Unclaimed Something

     The Indiana Attorney General's office runs the Unclaimed Property Division.  Periodically, they place ads in the newspapers, listing names of people who've got something (generally money) claimable.

     My sister texted me the other day: I was on the list. 

     So was my late mother.  She's got several small listings, in fact, and I need to tell my brother (who has a couple dollars waiting from the BMV himself), since he's her executor.

     As for my unknown amount, I went to their site, entered the name and -- there I was.  There are forms to fill out with various identifying information; I did so and the state says they'll send me a check in a few weeks.

     Okay, this is pretty much the modern-day version of finding a twenty-dollar bill and seventy-five cents in cash between the sofa cushions, but hey, money that would have otherwise been missed. -- and direct benefit from My Tax Dollars At Work.  Shouldn't pass that up.

Monday, August 12, 2019

The Shelves

     They use one shelf I'd cut and finished four or five years ago and about given up on installing, plus a long one I had used in the kitchen of my previous house:
     The long shelf was finished with boiled linseed oil, which on pine darkens over time to a pretty color.  The shorter one, I used some stain/finish combination and I'm not as happy with it.  "Beading" on the edges of the shelves was done with a tool made by driving a large, slotted, flathead woodscrew into a small scrap of board; the sharp edges of the slot cut a nice groove, with the distance from the top and bottom of the shelf set by how far above the surface the head of the screw sticks out.

     Vertical supports are just pipe flanges and precut pipe sections.  You can buy flanges really inexpensively online, but the quality isn't great; some castings weren't square to the tapped hole and some needed to have the mounting-screw holes drilled out.  1/4"-20 carriage bolts hold them to the shelves.  If I had used the same size pipe for each level, the flanges could have been back to back

     The table was from one of the big chain stores, an inexpensive Mission-style side table.

     Equipment in the picture includes a big RME-45 receiver, a Multi-Elmac AF-68 transmitter, and a Millen transmatch, with a homebrew antenna switch, a Ten-Tec transmatch and an RME VHF converter

Sunday, August 11, 2019

I'm Here...

     Working on pipe-supported shelves for my hamshack.  I have had the material for months and it was starting to bother me.

     Pictures later, if I am not too unhappy with it.

Saturday, August 10, 2019

Of All The Luck....

     Tam and I rode our bicycles to the Indiana State Fair yesterday.  I took the day off work for it.

     A quick tram ride* had us at Pioneer Village, home to a couple-three† dining tents run by various Hoosier meat producers.  Lunch!   Tam and I had meat (look, I'm not going to say what kind, for reasons that will become obvious) sandwiches and soft drinks.  I added a condiment from a big pump jug; Tam did not.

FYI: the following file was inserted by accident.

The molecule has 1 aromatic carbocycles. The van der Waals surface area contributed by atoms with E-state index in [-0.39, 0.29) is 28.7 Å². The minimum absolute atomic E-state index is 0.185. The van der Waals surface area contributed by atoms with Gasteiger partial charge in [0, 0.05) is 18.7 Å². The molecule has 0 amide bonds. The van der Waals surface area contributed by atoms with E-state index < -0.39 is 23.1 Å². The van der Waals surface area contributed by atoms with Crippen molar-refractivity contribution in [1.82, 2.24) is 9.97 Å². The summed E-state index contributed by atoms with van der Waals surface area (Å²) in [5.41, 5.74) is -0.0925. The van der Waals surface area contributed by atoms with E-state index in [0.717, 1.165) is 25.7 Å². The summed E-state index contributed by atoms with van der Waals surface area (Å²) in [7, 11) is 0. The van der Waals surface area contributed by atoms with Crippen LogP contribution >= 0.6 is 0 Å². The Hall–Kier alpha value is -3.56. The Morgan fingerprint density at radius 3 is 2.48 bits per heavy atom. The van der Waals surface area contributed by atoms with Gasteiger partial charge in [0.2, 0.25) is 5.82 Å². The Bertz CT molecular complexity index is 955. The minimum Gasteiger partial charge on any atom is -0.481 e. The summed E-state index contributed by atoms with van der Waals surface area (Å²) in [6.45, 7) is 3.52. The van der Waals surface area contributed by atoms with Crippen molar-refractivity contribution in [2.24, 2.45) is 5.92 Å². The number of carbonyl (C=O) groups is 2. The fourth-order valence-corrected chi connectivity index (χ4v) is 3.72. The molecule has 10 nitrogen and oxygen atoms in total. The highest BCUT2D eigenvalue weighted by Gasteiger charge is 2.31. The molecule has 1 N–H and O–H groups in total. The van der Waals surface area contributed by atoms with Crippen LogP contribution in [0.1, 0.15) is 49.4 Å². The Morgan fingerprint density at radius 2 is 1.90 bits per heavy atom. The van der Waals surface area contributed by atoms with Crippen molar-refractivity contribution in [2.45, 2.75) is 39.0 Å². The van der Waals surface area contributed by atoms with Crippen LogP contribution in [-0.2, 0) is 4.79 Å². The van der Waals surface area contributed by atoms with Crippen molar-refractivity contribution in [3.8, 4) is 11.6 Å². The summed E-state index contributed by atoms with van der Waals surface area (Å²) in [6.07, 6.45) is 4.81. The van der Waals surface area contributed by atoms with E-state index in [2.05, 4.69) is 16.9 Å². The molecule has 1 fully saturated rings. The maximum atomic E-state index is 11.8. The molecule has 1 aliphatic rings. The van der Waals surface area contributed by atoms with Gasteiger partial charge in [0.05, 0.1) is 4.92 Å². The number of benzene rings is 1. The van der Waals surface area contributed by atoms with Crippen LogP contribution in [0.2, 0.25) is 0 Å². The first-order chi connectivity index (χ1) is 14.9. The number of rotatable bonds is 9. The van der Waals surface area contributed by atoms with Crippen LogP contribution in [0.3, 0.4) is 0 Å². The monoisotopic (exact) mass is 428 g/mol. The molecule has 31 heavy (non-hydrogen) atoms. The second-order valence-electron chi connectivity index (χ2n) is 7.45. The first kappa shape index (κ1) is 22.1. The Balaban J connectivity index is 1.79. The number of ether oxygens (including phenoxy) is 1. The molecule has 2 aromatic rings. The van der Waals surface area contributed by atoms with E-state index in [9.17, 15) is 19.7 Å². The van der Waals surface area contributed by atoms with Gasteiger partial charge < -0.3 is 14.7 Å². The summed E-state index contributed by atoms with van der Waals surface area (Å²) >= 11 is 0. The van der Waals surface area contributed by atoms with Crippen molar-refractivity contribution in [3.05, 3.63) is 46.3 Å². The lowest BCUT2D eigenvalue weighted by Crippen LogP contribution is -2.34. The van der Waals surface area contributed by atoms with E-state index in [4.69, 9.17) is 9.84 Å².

Once we were fed, we ventured out to look at steam tractors -- one running a sawmill, with the sawn hardwood boards offered for sale -- a one-cylinder gasoline-powered field tile machine, old quilts, chipped-flint knives and other delights.

     About fifteen minutes after lunch, I suffered, ahem, "acute gastrointestinal distress."  The fairgrounds are very well supplied with washrooms, no problem there; but it kept happening, every twenty minutes or so.  Our general route was toward the exit anyway, so I made frequent stops while Tam enjoyed the fair and we left early.

     The bike ride home was a character-building experience for me.  Once home, I changed into my nightgown and took to my bed.  By this morning I was well over it.

     Not at all fun and I'm blaming the condiment (which happened to be one that didn't contain a significant amount of vinegar).  Other than a different choice of soft drinks, it was the only thing we didn't both eat that day.
* Indiana State Fair trams are a remarkable institution, consisting of medium-sized tractors (running on soy diesel!) pulling three or four trailers that consist of outward-facing wooden benches with footrests on each side.  A narrow aisle between the seat backs leaves room for a conductor, one per trailer; it's a dollar per ride, no matter how far or short you go.  With a top speed of perhaps ten miles an hour, they run a big loop through the fairgrounds, making frequent stops at marked locations.  It's about as Hoosier a mass-transit system as could be, and it's both effective and popular.  Each tram train -- there are several -- runs at or near capacity, with trains being added or removed from circulation as demand warrants.